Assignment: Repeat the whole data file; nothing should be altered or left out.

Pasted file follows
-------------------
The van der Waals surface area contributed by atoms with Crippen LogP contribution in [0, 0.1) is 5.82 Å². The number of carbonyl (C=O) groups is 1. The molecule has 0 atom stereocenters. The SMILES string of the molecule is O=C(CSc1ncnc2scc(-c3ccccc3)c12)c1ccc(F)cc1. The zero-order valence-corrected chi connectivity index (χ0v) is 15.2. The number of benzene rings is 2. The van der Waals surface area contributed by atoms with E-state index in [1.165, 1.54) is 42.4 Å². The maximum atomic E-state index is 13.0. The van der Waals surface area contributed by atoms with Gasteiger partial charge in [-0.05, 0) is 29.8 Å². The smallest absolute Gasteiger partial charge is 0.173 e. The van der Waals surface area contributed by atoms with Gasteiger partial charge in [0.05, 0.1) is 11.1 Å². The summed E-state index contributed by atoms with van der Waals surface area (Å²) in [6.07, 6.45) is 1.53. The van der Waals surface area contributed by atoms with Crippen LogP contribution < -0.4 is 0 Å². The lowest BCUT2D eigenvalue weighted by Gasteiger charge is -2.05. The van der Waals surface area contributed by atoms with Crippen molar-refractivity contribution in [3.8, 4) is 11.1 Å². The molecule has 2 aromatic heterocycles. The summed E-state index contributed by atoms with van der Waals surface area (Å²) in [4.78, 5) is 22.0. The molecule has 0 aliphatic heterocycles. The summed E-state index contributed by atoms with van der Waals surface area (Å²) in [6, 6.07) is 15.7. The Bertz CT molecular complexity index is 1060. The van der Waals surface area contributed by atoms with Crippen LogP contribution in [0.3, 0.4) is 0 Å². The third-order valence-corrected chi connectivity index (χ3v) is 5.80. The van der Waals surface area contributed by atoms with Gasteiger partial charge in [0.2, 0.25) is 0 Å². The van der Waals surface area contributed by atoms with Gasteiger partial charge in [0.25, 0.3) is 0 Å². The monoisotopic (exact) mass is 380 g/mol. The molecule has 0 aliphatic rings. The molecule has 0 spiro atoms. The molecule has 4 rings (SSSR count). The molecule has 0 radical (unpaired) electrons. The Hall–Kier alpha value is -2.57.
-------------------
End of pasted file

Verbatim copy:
The van der Waals surface area contributed by atoms with Crippen LogP contribution in [0, 0.1) is 5.82 Å². The number of carbonyl (C=O) groups is 1. The molecule has 0 atom stereocenters. The SMILES string of the molecule is O=C(CSc1ncnc2scc(-c3ccccc3)c12)c1ccc(F)cc1. The zero-order valence-corrected chi connectivity index (χ0v) is 15.2. The number of benzene rings is 2. The van der Waals surface area contributed by atoms with E-state index in [1.165, 1.54) is 42.4 Å². The maximum atomic E-state index is 13.0. The van der Waals surface area contributed by atoms with Gasteiger partial charge in [-0.05, 0) is 29.8 Å². The smallest absolute Gasteiger partial charge is 0.173 e. The van der Waals surface area contributed by atoms with Gasteiger partial charge in [0.05, 0.1) is 11.1 Å². The summed E-state index contributed by atoms with van der Waals surface area (Å²) in [6.07, 6.45) is 1.53. The van der Waals surface area contributed by atoms with Crippen LogP contribution < -0.4 is 0 Å². The lowest BCUT2D eigenvalue weighted by Gasteiger charge is -2.05. The van der Waals surface area contributed by atoms with Crippen molar-refractivity contribution in [3.8, 4) is 11.1 Å². The molecule has 2 aromatic heterocycles. The summed E-state index contributed by atoms with van der Waals surface area (Å²) in [4.78, 5) is 22.0. The molecule has 0 aliphatic heterocycles. The summed E-state index contributed by atoms with van der Waals surface area (Å²) in [6, 6.07) is 15.7. The Bertz CT molecular complexity index is 1060. The van der Waals surface area contributed by atoms with Crippen LogP contribution in [0.3, 0.4) is 0 Å². The third-order valence-corrected chi connectivity index (χ3v) is 5.80. The van der Waals surface area contributed by atoms with Gasteiger partial charge in [0.2, 0.25) is 0 Å². The van der Waals surface area contributed by atoms with Gasteiger partial charge in [0.25, 0.3) is 0 Å². The monoisotopic (exact) mass is 380 g/mol. The molecule has 0 aliphatic rings. The molecule has 0 spiro atoms. The molecule has 4 rings (SSSR count). The molecule has 0 radical (unpaired) electrons. The Hall–Kier alpha value is -2.57.